2020 was a year of big changes for Africa’s cloud ecosystem. There has been major investment into carrier-neutral data centres across the region. Meanwhile, the COVID-19 pandemic has sped up cloud adoption. Many businesses have turned to cloud services to help them operate in these difficult times.
Console Connect wanted to get a deeper insight into these trends. So, we asked consultancy firm Balancing Act to gather market research on the region’s data centre and cloud ecosystem.
Before we explore the results of this research, first we must put it in context. Four trends have affected the data centre and cloud sector at a global and local level:
The impact of the COVID-19 crisis has been huge. And it’s reinforced why flexible working capabilities are so vital. In national lockdowns, businesses have had to provide secure, hassle-free tools to access work and collaborate from home.
Some enterprises are taking a more cautious approach to the cloud. With bandwidth and security concerns, they are migrating parts of their service before making everything fully cloud-based.
There’s a growing level of digital disruption, both globally and in Sub-Saharan Africa. In 2019, $679 million was invested in African start-ups in the Fintech sector.
16 African countries had passed data protection legislation in 2019, with a further eight due to do so. These legislations will lead to growth in local data centre and cloud activity.
The more people in a country as its economy grows, the greater the level of economic activity. There are 15 African countries with large enough economies and populations for potential cloud and data centre development.
Having more operators in a country increases the need for interconnection via an IXP or a data centre, or both. South Africa most vividly illustrates this – it has four mobile operators, 11 MVNOs, over 160 ISPs. So, there are two IXPs and an exchange point that has 430 peering partners.
To develop a data centre and cloud services ecosystem, you need an open market attitude to regulation. On this basis, Ethiopia is entering new territory. It’s both liberalising its market and privatising its incumbent, Ethio telecom.
There are 10 Sub-Saharan African countries with carrier-neutral data centres (Angola, Cote d’Ivoire, Djibouti, Ghana, Kenya, Mauritius, Mozambique, Nigeria, South Africa and Zambia) and 6 more are coming on stream shortly (DRC, Ethiopia, Rwanda, Senegal, Uganda and Zimbabwe).
South Africa represents 89% of the total capacity in five key countries:
About a quarter of African countries have an existing or planned carrier-neutral data centre.
Across Sub-Saharan Africa, there are 20 carrier-neutral data centres and 15 planned new facilities. Some are in countries that already have a carrier-neutral data centre.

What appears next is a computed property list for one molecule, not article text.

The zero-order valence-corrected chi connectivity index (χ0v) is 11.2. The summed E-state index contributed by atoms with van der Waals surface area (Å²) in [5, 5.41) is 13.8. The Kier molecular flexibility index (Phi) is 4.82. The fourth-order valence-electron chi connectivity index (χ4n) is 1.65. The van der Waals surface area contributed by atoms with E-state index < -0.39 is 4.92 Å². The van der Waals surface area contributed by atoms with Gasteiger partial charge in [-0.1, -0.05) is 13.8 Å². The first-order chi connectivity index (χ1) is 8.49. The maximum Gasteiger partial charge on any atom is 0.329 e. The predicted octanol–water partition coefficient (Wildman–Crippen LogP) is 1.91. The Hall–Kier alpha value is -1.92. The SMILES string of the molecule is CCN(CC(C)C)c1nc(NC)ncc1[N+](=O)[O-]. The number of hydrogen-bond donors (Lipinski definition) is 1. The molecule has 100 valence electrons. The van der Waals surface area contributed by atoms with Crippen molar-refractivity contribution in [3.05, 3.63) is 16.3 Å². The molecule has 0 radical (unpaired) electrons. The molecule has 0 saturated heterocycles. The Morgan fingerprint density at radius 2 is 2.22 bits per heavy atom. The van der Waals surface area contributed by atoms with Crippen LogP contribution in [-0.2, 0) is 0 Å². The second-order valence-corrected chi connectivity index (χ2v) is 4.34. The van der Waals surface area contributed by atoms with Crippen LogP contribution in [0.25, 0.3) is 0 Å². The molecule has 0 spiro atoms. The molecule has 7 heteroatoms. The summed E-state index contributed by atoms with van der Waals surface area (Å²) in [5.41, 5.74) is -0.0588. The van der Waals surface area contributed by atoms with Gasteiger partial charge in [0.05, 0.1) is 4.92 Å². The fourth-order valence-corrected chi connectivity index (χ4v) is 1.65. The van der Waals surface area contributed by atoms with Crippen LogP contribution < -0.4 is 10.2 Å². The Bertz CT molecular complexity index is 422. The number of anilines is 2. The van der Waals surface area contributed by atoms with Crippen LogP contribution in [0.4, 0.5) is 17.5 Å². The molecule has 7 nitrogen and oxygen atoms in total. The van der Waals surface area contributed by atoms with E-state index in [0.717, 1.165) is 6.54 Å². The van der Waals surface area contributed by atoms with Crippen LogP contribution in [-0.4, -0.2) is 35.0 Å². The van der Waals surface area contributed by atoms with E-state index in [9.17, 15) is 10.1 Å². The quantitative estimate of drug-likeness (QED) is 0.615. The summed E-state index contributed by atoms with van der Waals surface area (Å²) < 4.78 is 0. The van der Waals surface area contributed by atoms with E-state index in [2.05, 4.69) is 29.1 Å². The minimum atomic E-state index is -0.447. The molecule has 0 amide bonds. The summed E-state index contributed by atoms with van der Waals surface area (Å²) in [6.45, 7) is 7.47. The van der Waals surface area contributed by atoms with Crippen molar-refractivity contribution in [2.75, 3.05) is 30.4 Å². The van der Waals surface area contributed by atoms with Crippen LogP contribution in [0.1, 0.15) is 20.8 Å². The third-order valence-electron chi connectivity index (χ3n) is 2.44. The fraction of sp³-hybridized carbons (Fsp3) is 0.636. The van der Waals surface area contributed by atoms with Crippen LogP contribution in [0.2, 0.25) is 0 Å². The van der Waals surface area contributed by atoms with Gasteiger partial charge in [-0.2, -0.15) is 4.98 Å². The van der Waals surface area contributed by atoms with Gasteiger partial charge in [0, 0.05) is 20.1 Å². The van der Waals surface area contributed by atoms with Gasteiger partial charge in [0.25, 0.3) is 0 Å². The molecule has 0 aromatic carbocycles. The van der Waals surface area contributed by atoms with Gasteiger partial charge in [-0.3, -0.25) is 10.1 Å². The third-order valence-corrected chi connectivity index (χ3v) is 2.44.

The quality and expertise of carrier-neutral data centres in Africa has greatly improved in the last five years. The first wave has now been operating successfully for nearly a decade. Many of the planned next-generation data centres are being built to Level IV standard. Several carriers – mainly mobile operators – have invested heavily in data centres. These include data centres of some scale in:
Five major hyperscalers have taken an active interest in Africa:
Hyperscaler and local presence by country:
Businesses across Africa are adopting data centres and cloud services at different speeds.
Banks were among the first wave of carrier-neutral data centre users
They’re under a growing legal obligation to have their disaster recovery outside their premises.
The second wave of users were multinational companies
These include everything from retailers and FMCGs to betting and insurance companies. They moved to the cloud for cost and operational efficiencies.
There is a significant overlap between data centre and cloud service users
African companies that use carrier-neutral data centres are looking to adopt more cloud services.
Companies in South Africa mainly use cloud services for:
Digital transformation is accelerating. And as more data centres and cloud service providers arrive in Africa, the need for local interconnection will increase.
Businesses across the region will grow more independent on a much larger pool of cloud, SaaS, and other services. They’ll require quick, instant access to data centres. And they’ll want their SaaS, cloud, and other critical services to interconnect seamlessly.
These are just some of the top-level findings from the research. Take a deep dive into our full report to learn more about:
Download your free copy of the Africa Interconnection Report today.